rumen

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Related to rumens: ruminant digestion

rumen

(rū'men),
The anaerobic fermentative fore stomach of ruminants that consists of anatomically and functionally indistinct chambers; important role in the predigestion of the cellulose rich diet of herbivores. In addition to the specialized anatomic pouches, a rich biodiverse population of protists, viruses, fungi, bacteria, and enzymatic cofactors mix with water and alkaline saliva (during rumination) serves as a microenvironment within which volatile fatty acid (VFA) end-products (e.g., butyric acid, valeric acid) are generated (along with by-products such as belched or eructated methane and fine textured ingesta that passes to the rear gut to complete digestion and form feces). Average rumen holds 40 gal or 160 L of ingesta. Compartments include the reticulum and rumen (proper); rumen is compartmentalized by anterior and posterior pillars. Ventral and dorsal coronary pillars divide off the ventral and dorsal blind sacs, and by longitudinal pillars, which divide the main rumen compartment into the dorsal and ventral sacs, as well as the omasum and abomasum (the latter is the true monogastric type stomach).
See also: ruminant.
[L. throat, gullet]

rumen

(ro͞o′mən)
n. pl. ru·mina (-mə-nə) or ru·mens
The first division of the stomach of a ruminant animal, in which most food collects immediately after being swallowed and from which it is later returned to the mouth as cud for thorough chewing. Also called paunch.

ru′mi·nal adj.

rumen

a branch of the oesophagus of ruminants in which unchewed food is stored temporarily and from which it is regurgitated to the mouth for chewing (see RUMINANT STOMACH). Some cellulose is digested and absorbed in the rumen and bacterial action results in the synthesis of B vitamins there. Cellulase is produced by bacteria which may number 1 billion per cm3 in the rumen.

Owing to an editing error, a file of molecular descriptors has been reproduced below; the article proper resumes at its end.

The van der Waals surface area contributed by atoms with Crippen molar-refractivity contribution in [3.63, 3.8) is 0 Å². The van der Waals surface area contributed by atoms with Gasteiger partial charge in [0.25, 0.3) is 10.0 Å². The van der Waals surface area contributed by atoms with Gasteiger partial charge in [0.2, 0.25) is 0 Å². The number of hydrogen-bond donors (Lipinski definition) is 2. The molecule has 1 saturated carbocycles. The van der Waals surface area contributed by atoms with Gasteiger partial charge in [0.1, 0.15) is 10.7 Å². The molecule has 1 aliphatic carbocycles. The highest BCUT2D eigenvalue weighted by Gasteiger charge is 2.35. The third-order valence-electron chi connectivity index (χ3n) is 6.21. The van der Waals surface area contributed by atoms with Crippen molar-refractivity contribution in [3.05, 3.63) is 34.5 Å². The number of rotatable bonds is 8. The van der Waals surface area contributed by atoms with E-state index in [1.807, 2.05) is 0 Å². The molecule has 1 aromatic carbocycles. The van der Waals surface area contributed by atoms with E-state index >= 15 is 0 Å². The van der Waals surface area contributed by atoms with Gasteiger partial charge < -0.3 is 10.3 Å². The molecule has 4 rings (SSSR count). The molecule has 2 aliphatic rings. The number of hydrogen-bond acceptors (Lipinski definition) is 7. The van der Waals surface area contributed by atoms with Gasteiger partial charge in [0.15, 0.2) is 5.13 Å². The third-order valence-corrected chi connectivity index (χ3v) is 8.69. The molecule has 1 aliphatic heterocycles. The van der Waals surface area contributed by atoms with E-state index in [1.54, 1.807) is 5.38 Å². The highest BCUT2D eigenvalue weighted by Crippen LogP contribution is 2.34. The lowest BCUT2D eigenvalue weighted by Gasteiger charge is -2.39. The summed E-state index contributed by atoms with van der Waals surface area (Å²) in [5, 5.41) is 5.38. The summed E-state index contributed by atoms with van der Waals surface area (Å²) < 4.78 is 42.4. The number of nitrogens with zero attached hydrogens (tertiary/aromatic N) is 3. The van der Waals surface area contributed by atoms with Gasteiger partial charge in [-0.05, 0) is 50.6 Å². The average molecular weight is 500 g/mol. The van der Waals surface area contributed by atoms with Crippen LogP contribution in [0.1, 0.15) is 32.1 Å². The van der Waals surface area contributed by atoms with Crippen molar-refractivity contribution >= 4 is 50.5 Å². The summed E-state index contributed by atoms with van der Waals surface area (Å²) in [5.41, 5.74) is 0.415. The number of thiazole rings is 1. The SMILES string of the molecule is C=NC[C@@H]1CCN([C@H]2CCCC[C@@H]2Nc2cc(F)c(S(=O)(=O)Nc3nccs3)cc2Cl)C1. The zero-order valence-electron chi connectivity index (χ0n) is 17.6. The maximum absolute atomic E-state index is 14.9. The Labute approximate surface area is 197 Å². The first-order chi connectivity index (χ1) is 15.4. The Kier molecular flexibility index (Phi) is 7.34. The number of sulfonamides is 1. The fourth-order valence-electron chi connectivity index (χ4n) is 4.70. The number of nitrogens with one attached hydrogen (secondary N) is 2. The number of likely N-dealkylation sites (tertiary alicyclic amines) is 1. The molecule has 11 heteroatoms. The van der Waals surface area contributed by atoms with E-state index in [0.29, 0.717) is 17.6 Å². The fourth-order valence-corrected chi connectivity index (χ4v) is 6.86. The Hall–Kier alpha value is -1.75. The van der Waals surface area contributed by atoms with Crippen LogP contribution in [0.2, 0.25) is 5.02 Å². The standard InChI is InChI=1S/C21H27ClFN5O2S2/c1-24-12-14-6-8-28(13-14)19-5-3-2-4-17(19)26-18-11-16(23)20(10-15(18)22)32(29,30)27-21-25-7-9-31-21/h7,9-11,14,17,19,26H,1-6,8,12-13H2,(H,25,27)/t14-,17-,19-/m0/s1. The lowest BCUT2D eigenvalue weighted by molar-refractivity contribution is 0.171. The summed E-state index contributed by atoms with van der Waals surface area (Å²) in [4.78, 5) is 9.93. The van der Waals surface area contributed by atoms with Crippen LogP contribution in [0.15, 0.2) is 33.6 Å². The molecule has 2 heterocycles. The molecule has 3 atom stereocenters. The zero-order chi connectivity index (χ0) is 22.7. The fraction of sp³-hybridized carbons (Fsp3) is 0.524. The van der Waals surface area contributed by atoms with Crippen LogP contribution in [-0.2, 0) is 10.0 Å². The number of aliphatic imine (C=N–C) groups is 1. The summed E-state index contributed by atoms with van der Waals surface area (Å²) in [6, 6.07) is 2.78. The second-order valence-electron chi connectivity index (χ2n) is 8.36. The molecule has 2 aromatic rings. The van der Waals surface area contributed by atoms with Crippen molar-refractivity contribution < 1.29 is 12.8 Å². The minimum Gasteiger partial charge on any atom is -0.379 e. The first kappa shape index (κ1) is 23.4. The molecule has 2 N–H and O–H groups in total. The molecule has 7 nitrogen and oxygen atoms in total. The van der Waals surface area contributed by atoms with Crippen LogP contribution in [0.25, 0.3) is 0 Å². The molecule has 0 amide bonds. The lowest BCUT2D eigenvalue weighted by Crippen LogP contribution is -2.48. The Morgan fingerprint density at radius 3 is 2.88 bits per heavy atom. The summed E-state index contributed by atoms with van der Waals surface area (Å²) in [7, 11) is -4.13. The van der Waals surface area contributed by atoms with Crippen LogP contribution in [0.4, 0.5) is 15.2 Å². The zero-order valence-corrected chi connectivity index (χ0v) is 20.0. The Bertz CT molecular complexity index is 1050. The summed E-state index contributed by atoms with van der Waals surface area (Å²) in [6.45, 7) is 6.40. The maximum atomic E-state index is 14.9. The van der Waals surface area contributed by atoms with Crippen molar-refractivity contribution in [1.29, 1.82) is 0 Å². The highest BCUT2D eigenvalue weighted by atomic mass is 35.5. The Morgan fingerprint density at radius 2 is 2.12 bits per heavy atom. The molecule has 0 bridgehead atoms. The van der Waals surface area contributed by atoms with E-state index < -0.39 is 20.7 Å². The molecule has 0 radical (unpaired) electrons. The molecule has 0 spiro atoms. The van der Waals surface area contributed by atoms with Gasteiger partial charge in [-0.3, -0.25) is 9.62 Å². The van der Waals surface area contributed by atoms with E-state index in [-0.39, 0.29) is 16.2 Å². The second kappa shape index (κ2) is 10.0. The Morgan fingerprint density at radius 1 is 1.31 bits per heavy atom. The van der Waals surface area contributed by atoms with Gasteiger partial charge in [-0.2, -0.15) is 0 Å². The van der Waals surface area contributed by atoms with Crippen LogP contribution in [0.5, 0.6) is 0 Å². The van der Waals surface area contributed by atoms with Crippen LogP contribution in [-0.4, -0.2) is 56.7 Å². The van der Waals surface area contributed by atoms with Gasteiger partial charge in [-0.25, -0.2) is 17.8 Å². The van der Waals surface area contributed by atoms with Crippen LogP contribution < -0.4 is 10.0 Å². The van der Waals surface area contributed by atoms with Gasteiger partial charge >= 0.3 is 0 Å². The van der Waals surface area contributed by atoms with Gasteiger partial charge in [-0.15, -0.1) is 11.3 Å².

References in periodicals archive ?
Rumen fluid was sampled twice (after the 2-week period of high forage feeding on day 14 and after the 1-week period of high concentrate feeding on day 21).
Briefly, 1 mL of rumen fluid supernatant was mixed with 0.2 mL of metaphosphoric acid (250 g/L) and held at 4[degrees]C for 30 min.
In other words, the number of lignocellulases associated with Bacteroidetes is ~10 times when compared to Firmicutes or Bacteroidetes plays an important role in lignocellulose degradation, especially in the Vietnamese rumen. In contrast to this, biogas fermenters [17] show a ratio of 2.6:1, while hay-fed cow rumens [20] show a ratio of ~1.4:1.
Again, the ratios differ between earlier studies done on other biomass degrading environments (biogas fermenter [17] and hay-fed cow rumens [20]) (Table 2).
Rumen fluid was collected from a 1-yr-old Korean native goat and Saanen hybrid raised on Timothy (Phleumpratense) hay at a private goat farm in the Cheonan City area and slaughtered at a local slaughter house.
Other distinctive bacterial species such as Megasphaera elsdenii and Prevotella bryantii have also been used as DFM to stabilize or improve rumen function.
Although growth of the rumen generally is related to age or body weight, the best predicator of rumen weight may be intake of solid food.
Goats with rumen foreign body were emaciated and usually diarrheic.
But rumen bacteria can degrade this material, enabling cattle to derive nourishment from eating grass."
Incubation of all treatments in the rumen was with 7 g DM in each number-coded nylon bag (10x20 cm) with the pore size of ca.
Various carbohydrates contained in feedstuffs are degraded by rumen fermentation, which is carried out by consortium of microorganisms, i.e., the rumen microbial ecosystem.